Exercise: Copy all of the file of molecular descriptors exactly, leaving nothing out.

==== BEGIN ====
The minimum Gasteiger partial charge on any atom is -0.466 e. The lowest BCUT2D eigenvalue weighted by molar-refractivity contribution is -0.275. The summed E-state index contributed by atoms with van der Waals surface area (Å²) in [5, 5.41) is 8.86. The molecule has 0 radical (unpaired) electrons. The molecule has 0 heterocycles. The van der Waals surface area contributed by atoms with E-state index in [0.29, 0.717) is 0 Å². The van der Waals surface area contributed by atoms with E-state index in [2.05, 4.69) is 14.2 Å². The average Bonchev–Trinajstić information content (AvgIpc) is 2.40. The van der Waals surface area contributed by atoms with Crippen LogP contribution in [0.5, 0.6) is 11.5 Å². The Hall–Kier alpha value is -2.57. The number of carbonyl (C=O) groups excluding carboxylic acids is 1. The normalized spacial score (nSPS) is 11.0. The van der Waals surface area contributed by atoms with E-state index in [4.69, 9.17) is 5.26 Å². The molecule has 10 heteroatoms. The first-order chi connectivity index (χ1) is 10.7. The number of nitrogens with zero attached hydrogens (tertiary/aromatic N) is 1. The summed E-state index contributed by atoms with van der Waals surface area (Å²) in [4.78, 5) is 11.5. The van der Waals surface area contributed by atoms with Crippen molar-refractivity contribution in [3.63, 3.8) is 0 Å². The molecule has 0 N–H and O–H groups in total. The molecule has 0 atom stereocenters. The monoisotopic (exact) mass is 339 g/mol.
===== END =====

The minimum Gasteiger partial charge on any atom is -0.466 e. The lowest BCUT2D eigenvalue weighted by molar-refractivity contribution is -0.275. The summed E-state index contributed by atoms with van der Waals surface area (Å²) in [5, 5.41) is 8.86. The molecule has 0 radical (unpaired) electrons. The molecule has 0 heterocycles. The van der Waals surface area contributed by atoms with E-state index in [0.29, 0.717) is 0 Å². The van der Waals surface area contributed by atoms with E-state index in [2.05, 4.69) is 14.2 Å². The average Bonchev–Trinajstić information content (AvgIpc) is 2.40. The van der Waals surface area contributed by atoms with Crippen LogP contribution in [0.5, 0.6) is 11.5 Å². The Hall–Kier alpha value is -2.57. The number of carbonyl (C=O) groups excluding carboxylic acids is 1. The normalized spacial score (nSPS) is 11.0. The van der Waals surface area contributed by atoms with E-state index in [4.69, 9.17) is 5.26 Å². The molecule has 10 heteroatoms. The first-order chi connectivity index (χ1) is 10.7. The number of nitrogens with zero attached hydrogens (tertiary/aromatic N) is 1. The summed E-state index contributed by atoms with van der Waals surface area (Å²) in [4.78, 5) is 11.5. The van der Waals surface area contributed by atoms with Crippen molar-refractivity contribution in [3.63, 3.8) is 0 Å². The molecule has 0 N–H and O–H groups in total. The molecule has 0 atom stereocenters. The monoisotopic (exact) mass is 339 g/mol.